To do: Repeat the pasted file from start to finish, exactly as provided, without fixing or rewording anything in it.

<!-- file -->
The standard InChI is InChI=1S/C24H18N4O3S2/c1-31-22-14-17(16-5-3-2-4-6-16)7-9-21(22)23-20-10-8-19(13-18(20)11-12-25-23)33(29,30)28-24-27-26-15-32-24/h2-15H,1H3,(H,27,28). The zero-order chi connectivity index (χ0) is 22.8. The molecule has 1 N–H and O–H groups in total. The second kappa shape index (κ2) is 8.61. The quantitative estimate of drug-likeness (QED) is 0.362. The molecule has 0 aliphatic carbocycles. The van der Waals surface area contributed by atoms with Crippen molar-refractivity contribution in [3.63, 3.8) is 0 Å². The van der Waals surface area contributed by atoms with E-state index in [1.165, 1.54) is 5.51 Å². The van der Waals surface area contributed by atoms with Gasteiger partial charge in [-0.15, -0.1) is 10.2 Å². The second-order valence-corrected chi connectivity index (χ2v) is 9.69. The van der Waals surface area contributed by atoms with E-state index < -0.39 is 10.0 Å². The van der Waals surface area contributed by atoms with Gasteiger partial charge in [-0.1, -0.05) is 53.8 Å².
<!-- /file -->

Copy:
The standard InChI is InChI=1S/C24H18N4O3S2/c1-31-22-14-17(16-5-3-2-4-6-16)7-9-21(22)23-20-10-8-19(13-18(20)11-12-25-23)33(29,30)28-24-27-26-15-32-24/h2-15H,1H3,(H,27,28). The zero-order chi connectivity index (χ0) is 22.8. The molecule has 1 N–H and O–H groups in total. The second kappa shape index (κ2) is 8.61. The quantitative estimate of drug-likeness (QED) is 0.362. The molecule has 0 aliphatic carbocycles. The van der Waals surface area contributed by atoms with Crippen molar-refractivity contribution in [3.63, 3.8) is 0 Å². The van der Waals surface area contributed by atoms with E-state index in [1.165, 1.54) is 5.51 Å². The van der Waals surface area contributed by atoms with Gasteiger partial charge in [-0.15, -0.1) is 10.2 Å². The second-order valence-corrected chi connectivity index (χ2v) is 9.69. The van der Waals surface area contributed by atoms with E-state index < -0.39 is 10.0 Å². The van der Waals surface area contributed by atoms with Gasteiger partial charge in [-0.1, -0.05) is 53.8 Å².